The DWI Year in Review, Part II

Whether there was probable cause to arrest the driver is a hotly litigated issue in cases involving impaired driving. Unfortunately, there aren’t all that many appellate opinions addressing the hard calls in this area. Instead, many resemble State v. Tappe, 139 N.C. App. 33, 38 (2000), which found probable cause based on “defendant’s vehicle crossing the center line, defendant’s glassy, watery eyes, and the strong odor of alcohol on defendant’s breath.”  It is difficult to imagine a court ruling otherwise. A few years ago, the court of appeals decided a tougher issue in Steinkrause v. Tatum, 201 N.C. App. 289  (2009), aff’d, 364 N.C. 419 (2010) (per curiam), concluding that the “fact and severity” of the defendant’s one-car accident coupled with a law enforcement officer’s observation that she smelled of alcohol provided probable cause to believe she was driving while impaired.  This past year, the court issued two significant published opinions on probable cause for impaired driving—State v. Overocker, __ N.C. App. __, 762 S.E.2d 921 (Sept. 16, 2014), and State v. Townsend, __ N.C. App. __, 762 S.E.2d 898  (Sept. 16, 2014),—as well as opinions in State v. Veal, __ N.C. App. __, 760 S.E.2d 43 (July 1, 2014), and State v. Wainwright, __ N.C. App. __, 770 S.E.2d 99 (2015), better defining the threshold for reasonable suspicion of DWI.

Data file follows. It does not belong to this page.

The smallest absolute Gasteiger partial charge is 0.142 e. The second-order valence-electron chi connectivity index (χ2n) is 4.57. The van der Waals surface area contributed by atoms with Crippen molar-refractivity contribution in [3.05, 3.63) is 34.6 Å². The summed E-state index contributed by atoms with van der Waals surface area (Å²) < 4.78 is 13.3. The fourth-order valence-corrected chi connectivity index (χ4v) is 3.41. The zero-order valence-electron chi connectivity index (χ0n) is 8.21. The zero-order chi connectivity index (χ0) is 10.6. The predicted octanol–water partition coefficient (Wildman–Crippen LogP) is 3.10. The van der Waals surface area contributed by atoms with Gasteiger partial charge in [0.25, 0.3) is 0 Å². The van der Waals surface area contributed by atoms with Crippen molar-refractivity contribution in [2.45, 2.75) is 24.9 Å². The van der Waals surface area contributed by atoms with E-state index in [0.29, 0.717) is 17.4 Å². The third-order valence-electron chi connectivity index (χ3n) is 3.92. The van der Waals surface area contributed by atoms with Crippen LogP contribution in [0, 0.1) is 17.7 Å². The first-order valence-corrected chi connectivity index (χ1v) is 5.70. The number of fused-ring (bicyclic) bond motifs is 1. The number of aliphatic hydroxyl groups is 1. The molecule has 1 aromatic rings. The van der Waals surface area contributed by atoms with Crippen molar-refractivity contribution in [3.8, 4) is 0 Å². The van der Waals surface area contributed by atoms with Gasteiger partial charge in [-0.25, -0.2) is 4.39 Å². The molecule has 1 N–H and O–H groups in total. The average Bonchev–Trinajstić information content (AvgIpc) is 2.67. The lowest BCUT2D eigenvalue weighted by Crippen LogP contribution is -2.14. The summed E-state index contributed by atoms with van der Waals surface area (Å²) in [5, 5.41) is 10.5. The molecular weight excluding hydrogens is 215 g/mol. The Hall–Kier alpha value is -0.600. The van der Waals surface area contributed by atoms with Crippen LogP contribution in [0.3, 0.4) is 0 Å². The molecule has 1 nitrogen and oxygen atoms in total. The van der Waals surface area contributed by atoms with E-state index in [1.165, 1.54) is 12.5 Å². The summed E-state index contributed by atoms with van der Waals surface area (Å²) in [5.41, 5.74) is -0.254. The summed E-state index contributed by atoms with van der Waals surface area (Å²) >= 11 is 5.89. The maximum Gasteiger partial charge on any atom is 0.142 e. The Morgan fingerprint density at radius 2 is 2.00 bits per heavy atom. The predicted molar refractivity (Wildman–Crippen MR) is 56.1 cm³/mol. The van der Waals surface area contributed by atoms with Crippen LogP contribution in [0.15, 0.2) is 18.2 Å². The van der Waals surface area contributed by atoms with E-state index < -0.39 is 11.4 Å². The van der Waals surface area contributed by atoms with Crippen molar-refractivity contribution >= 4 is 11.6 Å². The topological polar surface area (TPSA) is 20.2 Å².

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The DWI Year in Review, Part I

Don’t call the School of Government next week. We’ll all be out. Next week is conference-time for many of the court officials we serve, and we will be traversing the state (driving the speed limit at all times, of course) to speak at various legal conferences. Case updates are a perennial staple of these conference agendas, so I’ve been reviewing last year’s cases with a particular focus on impaired driving.  A number of opinions address issues that are frequently litigated in DWI cases, so I thought I’d share the highlights with you in a two-part post.  This post reviews the past year’s jurisprudence on implied consent testing and compelled blood draws.  Tomorrow’s post will review the recent case law on reasonable suspicion and probable cause for DWI. Continue reading